Making a living in the Caribbean requires resourcefulness and even a willingness to circumvent the law. Women of color in Jamaica encounter bureaucratic mazes, neighborhood territoriality, and ingrained racial and cultural prejudices. For them, it requires nothing less than a herculean effort to realize their entrepreneurial dreams.
In Higglers in Kingston, Winnifred Brown-Glaude puts the reader on the ground in frenetic urban Kingston, the capital and largest city in Jamaica. She explores the lives of informal market laborers, called "higglers," across the city as they navigate a corrupt and inaccessible "official" Jamaican economy. But rather than focus merely on the present-day situation, she contextualizes how Jamaica arrived at this point, delving deep into the island's history as a former colony, a home to slaves and masters alike, and an eventual nation of competing and conflicted racial sectors.
Higglers in Kingston weaves together contemporary ethnography, economic history, and sociology of race to address a broad audience of readers on a crucial economic and cultural center.
Winnifred Brown-Glaude — Winnifred Brown-Glaude is Assistant Professor of African American Studies at the College of New Jersey. She is editor of Doing Diversity in Higher Education. She was the project director for the Rutgers Institute for Women's Leadership's Ford Foundation grant.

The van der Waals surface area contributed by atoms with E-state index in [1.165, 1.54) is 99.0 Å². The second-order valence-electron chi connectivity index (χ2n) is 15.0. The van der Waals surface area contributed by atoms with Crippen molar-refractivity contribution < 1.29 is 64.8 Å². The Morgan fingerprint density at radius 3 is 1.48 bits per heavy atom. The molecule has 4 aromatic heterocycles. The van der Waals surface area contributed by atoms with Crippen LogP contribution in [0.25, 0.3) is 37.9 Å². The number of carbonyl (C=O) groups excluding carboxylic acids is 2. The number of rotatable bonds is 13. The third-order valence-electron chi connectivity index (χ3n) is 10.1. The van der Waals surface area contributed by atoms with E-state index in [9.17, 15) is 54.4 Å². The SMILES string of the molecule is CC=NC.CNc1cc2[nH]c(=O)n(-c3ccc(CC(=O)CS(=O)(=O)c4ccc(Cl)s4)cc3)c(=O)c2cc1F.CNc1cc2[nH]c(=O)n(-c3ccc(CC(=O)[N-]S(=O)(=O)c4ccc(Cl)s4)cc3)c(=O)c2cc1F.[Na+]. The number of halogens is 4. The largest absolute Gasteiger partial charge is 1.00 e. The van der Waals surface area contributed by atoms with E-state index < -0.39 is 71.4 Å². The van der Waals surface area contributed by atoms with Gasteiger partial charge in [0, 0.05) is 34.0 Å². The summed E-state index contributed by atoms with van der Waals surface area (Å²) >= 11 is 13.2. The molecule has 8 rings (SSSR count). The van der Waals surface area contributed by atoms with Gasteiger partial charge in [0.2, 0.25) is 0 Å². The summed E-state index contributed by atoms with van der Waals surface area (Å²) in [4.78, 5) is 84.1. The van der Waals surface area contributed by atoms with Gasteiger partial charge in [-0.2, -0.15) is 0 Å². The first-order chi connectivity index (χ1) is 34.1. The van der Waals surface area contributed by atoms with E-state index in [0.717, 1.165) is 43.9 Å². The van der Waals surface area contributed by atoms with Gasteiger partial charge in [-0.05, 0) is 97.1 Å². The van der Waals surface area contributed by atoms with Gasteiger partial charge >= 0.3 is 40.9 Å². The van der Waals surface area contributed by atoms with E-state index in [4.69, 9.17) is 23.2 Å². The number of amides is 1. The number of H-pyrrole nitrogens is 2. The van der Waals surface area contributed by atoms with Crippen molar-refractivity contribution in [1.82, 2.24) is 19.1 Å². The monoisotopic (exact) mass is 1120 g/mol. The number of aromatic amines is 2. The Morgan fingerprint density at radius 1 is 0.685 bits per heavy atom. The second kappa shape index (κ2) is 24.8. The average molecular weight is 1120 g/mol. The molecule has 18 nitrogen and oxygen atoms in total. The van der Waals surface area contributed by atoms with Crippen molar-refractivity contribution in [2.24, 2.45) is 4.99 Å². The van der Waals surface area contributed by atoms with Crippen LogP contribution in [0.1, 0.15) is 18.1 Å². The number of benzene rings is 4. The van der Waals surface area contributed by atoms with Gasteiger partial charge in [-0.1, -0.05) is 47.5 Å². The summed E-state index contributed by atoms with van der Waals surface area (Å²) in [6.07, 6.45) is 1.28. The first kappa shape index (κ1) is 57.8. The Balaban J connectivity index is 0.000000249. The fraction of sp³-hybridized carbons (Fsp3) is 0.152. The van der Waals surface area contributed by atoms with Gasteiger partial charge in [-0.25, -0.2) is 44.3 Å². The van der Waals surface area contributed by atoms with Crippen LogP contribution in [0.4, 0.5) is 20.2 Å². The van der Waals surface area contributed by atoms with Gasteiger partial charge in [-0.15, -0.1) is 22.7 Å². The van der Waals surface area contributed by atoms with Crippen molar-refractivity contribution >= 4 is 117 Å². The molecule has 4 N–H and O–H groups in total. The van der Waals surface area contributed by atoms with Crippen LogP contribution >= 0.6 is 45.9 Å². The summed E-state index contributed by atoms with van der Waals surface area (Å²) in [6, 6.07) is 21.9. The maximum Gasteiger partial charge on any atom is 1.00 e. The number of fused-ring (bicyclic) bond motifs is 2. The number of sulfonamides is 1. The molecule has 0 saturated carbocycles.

Brown-Glaude, Winnifred. Higglers in Kingston: women's informal work in Jamaica. Vanderbilt, 2011. 225 bibl index afp; ISBN 9780826517654. Reviewed in 2011dec CHOICE.
Ethnographers--anthropologists and sociologists--continue to probe Caribbean society and culture, and are much more engaged with these multiracial island societies than historians and other social scientists, it seems. The reasons are not difficult to fathom, for Caribbean societies are more oral, aural, and visual than documentary, richly captured by sights, smells, colors, and sounds, characteristics that lend themselves well to the keen eyes and ears of a good ethnographer, such as Brown-Glaude (African American studies, College of New Jersey). She views the Jamaican "higgler"--a lower-class black woman engaged in petty trade in the island's informal economy, whether as street vendor of fruits and vegetables, a role dating back to slavery days, or as a modern, independent, and very small-scale international commercial importer selling cheap shoes and clothing from China--through the lens of a theoretical framework she terms "embodied intersectionality" of race, class, and gender. The author carefully traces how others have perceived higglers historically, and how these usually demeaning representations have affected higglers' self-identities and experiences. Brown-Glaude's well-written, jargon-free study offers a refreshing, long-overdue discussion of the ethnographer's embodied presence--her own race, class, and gender, in this case--on the research process and the information gathered.
Summing Up: Highly recommended. Upper-division undergraduates and above. -- E. Hu-DeHart, Brown University